Volume holographic pupils in ray, wave, statistical optics, and Wigner space
Author(s)Oh, Se Baek
Massachusetts Institute of Technology. Dept. of Mechanical Engineering.
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This thesis explores various aspects of the volume holographic pupils to better understand and implement multi-dimensional imaging. A full description and applications of volume holographic pupils are presented in ray, wave, statistical optics, and Wigner space. Volume holograms have both a shift variant nature and multiplex capability, which can efficiently extract specific information of multi-dimensional objects by engineering imaging kernels with shift variant point spread functions and using post-processing. Based on the k-sphere formulation, an efficient computation method of analyzing volume diffraction is developed. It is integrated with the ray tracing software ZEMAXr whose built-in analysis and optimization features provide a great versatility for analysis, design, and optimization of novel volume holographic imaging systems. For a plane wave reference hologram, the shape of the Bragg diffraction image is analyzed in detail, where the shape is a distorted ellipse. The wave optics formulation of volume diffraction is revisited and further developed into statistical optics. The partially coherent response of a volume holographic imaging system is derived. Based on spatial coherence measurements, new passive binary depth detection is proposed, which is a special case of multi-dimensional imaging. Spatially incoherent two objects at two distinct depths are discriminated: focused objects in the foreground and defocused objects in the background. The passive detection is demonstrated for featureless uniform objects under quasi-monochromatic light by measuring mutual intensity with a volume holographic imager. By exploiting cross spectral density measurement, the passive binary depth detection is also demonstrated under white light illumination. Finally, the Wigner distribution function for volume holographic pupils is introduced.The space-spatial frequency characteristics of volume holograms are analyzed with linear systems approach. Wigner representations of two volume holograms are examined: plane and spherical wave reference holograms. Then, various axial imaging systems, which measure the depth of objects from intensity images, are explored by the Wigner analysis. Two important conditions for axial imaging are established: 1) shift variant objects and 2) properly designed integration kernels. Based on these conditions, a shift variant imaging kernel is shown to be necessary for axial imaging.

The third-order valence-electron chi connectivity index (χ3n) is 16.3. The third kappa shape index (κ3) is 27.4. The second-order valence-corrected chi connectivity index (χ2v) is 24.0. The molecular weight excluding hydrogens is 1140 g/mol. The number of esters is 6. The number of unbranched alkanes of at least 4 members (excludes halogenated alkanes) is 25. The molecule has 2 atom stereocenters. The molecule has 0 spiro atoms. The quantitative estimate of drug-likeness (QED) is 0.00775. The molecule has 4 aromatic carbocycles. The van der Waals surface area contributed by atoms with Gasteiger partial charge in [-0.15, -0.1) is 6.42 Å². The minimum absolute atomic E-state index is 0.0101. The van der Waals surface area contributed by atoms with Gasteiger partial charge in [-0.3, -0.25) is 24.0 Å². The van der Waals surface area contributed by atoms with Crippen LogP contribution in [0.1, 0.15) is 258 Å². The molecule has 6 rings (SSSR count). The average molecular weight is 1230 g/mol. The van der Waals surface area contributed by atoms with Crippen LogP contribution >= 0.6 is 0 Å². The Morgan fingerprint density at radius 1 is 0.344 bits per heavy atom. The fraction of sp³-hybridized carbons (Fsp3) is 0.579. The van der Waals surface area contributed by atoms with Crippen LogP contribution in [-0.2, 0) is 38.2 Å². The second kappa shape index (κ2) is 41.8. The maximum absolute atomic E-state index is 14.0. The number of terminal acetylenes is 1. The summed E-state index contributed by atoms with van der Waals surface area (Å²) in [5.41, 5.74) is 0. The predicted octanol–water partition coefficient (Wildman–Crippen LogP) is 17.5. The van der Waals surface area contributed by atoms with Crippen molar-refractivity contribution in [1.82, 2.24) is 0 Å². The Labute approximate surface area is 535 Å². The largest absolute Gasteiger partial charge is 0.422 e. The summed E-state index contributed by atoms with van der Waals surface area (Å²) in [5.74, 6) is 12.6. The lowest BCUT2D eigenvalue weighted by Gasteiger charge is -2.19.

Thesis (Ph. D.)--Massachusetts Institute of Technology, Dept. of Mechanical Engineering, 2009.This electronic version was submitted by the student author. The certified thesis is available in the Institute Archives and Special Collections.Includes bibliographical references (p. 131-140).
DepartmentMassachusetts Institute of Technology. Dept. of Mechanical Engineering.
Massachusetts Institute of Technology